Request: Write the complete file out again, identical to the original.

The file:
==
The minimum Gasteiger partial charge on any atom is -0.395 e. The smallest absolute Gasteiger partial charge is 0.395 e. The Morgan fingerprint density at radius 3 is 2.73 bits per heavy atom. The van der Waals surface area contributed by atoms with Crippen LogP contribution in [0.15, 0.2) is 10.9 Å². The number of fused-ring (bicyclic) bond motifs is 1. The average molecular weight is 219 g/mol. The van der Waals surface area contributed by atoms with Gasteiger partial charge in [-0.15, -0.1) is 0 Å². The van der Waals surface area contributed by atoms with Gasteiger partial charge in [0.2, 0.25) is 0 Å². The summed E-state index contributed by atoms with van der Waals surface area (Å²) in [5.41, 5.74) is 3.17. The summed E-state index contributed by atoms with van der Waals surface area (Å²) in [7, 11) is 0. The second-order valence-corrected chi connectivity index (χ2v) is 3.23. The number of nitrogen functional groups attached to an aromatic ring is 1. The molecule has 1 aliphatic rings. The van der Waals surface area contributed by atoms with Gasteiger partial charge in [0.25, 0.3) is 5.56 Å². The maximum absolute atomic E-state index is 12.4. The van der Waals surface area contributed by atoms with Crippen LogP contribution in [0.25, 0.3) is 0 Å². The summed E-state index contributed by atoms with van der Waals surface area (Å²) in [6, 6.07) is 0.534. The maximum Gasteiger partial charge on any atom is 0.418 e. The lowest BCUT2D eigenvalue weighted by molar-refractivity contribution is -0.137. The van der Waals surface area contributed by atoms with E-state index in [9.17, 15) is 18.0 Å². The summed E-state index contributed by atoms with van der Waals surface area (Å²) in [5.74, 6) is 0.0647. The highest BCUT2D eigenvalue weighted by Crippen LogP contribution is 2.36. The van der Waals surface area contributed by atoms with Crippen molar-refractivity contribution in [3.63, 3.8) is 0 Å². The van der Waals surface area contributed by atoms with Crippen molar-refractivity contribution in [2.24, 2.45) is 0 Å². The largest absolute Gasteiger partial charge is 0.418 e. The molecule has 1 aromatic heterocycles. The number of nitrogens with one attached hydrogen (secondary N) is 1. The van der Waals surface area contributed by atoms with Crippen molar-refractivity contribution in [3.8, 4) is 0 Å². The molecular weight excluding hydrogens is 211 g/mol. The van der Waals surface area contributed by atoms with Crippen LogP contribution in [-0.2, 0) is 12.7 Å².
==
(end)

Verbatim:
The minimum Gasteiger partial charge on any atom is -0.395 e. The smallest absolute Gasteiger partial charge is 0.395 e. The Morgan fingerprint density at radius 3 is 2.73 bits per heavy atom. The van der Waals surface area contributed by atoms with Crippen LogP contribution in [0.15, 0.2) is 10.9 Å². The number of fused-ring (bicyclic) bond motifs is 1. The average molecular weight is 219 g/mol. The van der Waals surface area contributed by atoms with Gasteiger partial charge in [-0.15, -0.1) is 0 Å². The van der Waals surface area contributed by atoms with Gasteiger partial charge in [0.2, 0.25) is 0 Å². The summed E-state index contributed by atoms with van der Waals surface area (Å²) in [5.41, 5.74) is 3.17. The summed E-state index contributed by atoms with van der Waals surface area (Å²) in [7, 11) is 0. The second-order valence-corrected chi connectivity index (χ2v) is 3.23. The number of nitrogen functional groups attached to an aromatic ring is 1. The molecule has 1 aliphatic rings. The van der Waals surface area contributed by atoms with Gasteiger partial charge in [0.25, 0.3) is 5.56 Å². The maximum absolute atomic E-state index is 12.4. The van der Waals surface area contributed by atoms with Crippen LogP contribution in [0.25, 0.3) is 0 Å². The summed E-state index contributed by atoms with van der Waals surface area (Å²) in [6, 6.07) is 0.534. The maximum Gasteiger partial charge on any atom is 0.418 e. The lowest BCUT2D eigenvalue weighted by molar-refractivity contribution is -0.137. The van der Waals surface area contributed by atoms with E-state index in [9.17, 15) is 18.0 Å². The summed E-state index contributed by atoms with van der Waals surface area (Å²) in [5.74, 6) is 0.0647. The highest BCUT2D eigenvalue weighted by Crippen LogP contribution is 2.36. The van der Waals surface area contributed by atoms with Crippen molar-refractivity contribution in [3.63, 3.8) is 0 Å². The van der Waals surface area contributed by atoms with Crippen molar-refractivity contribution in [2.24, 2.45) is 0 Å². The largest absolute Gasteiger partial charge is 0.418 e. The molecule has 1 aromatic heterocycles. The number of nitrogens with one attached hydrogen (secondary N) is 1. The van der Waals surface area contributed by atoms with Crippen molar-refractivity contribution in [3.8, 4) is 0 Å². The molecular weight excluding hydrogens is 211 g/mol. The van der Waals surface area contributed by atoms with Crippen LogP contribution in [-0.2, 0) is 12.7 Å².